Perpetuating the myth of calls at critical times

Published 2:10 pm Friday, October 13, 2017


To the Editor:

I began reading the editorial on Sept. 28 with anticipation of seeing in print how the NCHSAA is condemning profanity from coaches and players and the NFHS condemning the use of unnecessary roughness by adding rules concerning targeting, blindside blocking and unnecessary contact with defenseless players. But instead, I read about holding, thus perpetuating the myth that we officials are simply looking to make a call at a critical time on the field.

Did you really mean to say you think the referee’s flag “should have a bearing on the game’s outcome?”

In reality, it is the hope of every official working a sporting contest that their enforcement of a rule will not come at a time when enforcement could affect the final outcome of the contest. Every experienced official knows which fouls must be enforced because of their vicinity to the action or their impact on the safety of players. And these seasoned officials have the thick skin to be able to withstand the harsh criticism that often comes with making the tough calls during a game without regard to which team is ahead or behind in the score, the position on the field of play or the time remaining in the ball game. The inexperienced official may not make the call because of the criticism that usually follows.
You write of the inconsistency of the fouls being penalized during a ball game. That inconsistency to which you are referring is probably related to the fact that we will not call holding every time we see it occur. When a coach or fan sees what they think is holding, they may see hands in a certain location which may or may not reach the definition of holding. They also may not have been in the position to see that the defensive (or offensive) player being “held” was not at a disadvantage or that the “holding” had no bearing at the point of attack. So yes, we officials see holding and sometimes do not penalize it. We will, however, tell the offending player what we saw and tell him/her that had it occurred at a critical time during the play it would have been flagged. We officials talk to players all game long when we can warn without a penalty.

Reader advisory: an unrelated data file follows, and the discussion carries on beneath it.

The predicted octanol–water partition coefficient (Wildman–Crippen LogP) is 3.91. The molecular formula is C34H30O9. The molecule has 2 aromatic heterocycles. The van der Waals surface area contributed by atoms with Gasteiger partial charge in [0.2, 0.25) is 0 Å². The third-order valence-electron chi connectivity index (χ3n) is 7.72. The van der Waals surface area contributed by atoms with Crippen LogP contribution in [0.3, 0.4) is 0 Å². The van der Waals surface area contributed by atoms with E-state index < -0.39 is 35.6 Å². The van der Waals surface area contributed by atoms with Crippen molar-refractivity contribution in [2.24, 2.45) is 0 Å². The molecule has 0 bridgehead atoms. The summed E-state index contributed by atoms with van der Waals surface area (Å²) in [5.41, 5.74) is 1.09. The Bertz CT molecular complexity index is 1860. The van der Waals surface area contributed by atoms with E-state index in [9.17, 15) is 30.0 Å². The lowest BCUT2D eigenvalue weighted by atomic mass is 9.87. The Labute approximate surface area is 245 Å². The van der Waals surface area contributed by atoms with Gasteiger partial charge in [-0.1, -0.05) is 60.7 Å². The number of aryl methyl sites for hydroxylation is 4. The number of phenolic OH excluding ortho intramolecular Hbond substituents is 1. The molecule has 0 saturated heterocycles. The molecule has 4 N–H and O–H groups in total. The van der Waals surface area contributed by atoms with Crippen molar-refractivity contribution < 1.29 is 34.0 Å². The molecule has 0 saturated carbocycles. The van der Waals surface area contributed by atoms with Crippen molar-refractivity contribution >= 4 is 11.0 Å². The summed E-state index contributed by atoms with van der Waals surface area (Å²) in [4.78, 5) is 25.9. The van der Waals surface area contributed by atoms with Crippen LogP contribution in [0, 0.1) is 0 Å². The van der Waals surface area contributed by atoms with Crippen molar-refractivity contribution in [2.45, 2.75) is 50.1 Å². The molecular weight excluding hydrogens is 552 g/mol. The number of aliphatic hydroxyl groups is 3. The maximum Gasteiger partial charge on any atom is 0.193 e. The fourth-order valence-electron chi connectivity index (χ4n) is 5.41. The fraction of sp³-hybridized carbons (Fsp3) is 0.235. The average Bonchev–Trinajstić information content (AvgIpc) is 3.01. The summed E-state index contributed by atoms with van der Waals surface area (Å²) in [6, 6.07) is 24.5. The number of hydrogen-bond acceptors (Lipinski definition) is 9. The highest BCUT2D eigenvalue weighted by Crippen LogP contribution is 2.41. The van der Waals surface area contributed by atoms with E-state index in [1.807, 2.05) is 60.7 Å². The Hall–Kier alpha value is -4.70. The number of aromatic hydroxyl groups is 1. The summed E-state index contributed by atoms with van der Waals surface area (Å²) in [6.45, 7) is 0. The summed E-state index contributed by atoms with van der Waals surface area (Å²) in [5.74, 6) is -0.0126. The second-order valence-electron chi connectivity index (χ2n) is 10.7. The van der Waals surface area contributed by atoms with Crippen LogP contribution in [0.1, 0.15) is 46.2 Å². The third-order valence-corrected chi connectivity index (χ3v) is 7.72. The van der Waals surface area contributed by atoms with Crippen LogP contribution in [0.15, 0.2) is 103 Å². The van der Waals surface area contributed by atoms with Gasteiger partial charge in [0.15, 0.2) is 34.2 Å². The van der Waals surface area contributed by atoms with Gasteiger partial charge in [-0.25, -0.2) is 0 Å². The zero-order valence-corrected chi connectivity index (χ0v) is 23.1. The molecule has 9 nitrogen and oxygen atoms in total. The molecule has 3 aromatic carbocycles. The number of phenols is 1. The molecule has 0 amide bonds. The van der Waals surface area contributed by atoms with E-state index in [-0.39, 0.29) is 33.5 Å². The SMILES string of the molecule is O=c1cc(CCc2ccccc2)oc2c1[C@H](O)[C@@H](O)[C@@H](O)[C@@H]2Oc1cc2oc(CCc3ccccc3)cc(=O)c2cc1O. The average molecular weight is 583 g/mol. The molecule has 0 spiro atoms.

But the crux of your entire editorial is the penalty thrown during the game at a critical time. We officials have warned players of the fouls that did not affect the play or were not safety related and the ones which involved minor non-contact unsportsmanlike conduct all game long. It’s not surprising to us that the same players are often the repeat offenders whose actions affect the play at a critical time. We officials are looking for those illegal actions that cause the fouling player to gain an unfair advantage by his illegal act. Did one player gain an advantage over another player through his illegal use of hands or holding or some other action that would be considered as unwarranted and with intention to inflict hurt? They are just two of the many questions we answer with our penalty flags.
Your other point about respect deserves a mention also. Coaches deserve explanations. But when the coach has been given the explanation and reason for the penalty, the player’s number and the enforcement, any more discussion with the referee will have to occur during a time out. During that time out, if no change occurs, the time out belongs to the team. If a change is made because of misapplication of the enforcement, the time out becomes an official time out and not charged to the team. Coaches usually don’t want to be charged for a time out simply to let their frustrations out on the referee and essentially argue a call. This not only prevents unnecessary delays, it is also by NFHS rule. But we officials are seen as the bad guys during this situation. We want the game to continue. Players want the game to continue. Fans want the game to continue.
Your editorial only reinforces what the public already thinks it knows, that officials are there to look for every possible penalty and to inflict those penalties at the most critical times during the ball game. Nothing could be farther from the truth. And because of fan behaviors after some contests, schools are required by the NCHSAA to provide an escort with us as we move off the field either in the form of a game administrator or a uniformed officer. This is to prevent those who have no intimate knowledge of the rules as we officials have from acting out their frustrations for how the contest may or may not have ended for their team.

Only after you have been through the 10-12 pre-season clinics we attend each summer should you have even an inkling of what it takes to make the call, the right call, at a critical time during the game. I’ll extend the invitation next May so you can begin with us in June.


TJ Warren

Referee, Coastal Plains Officials Association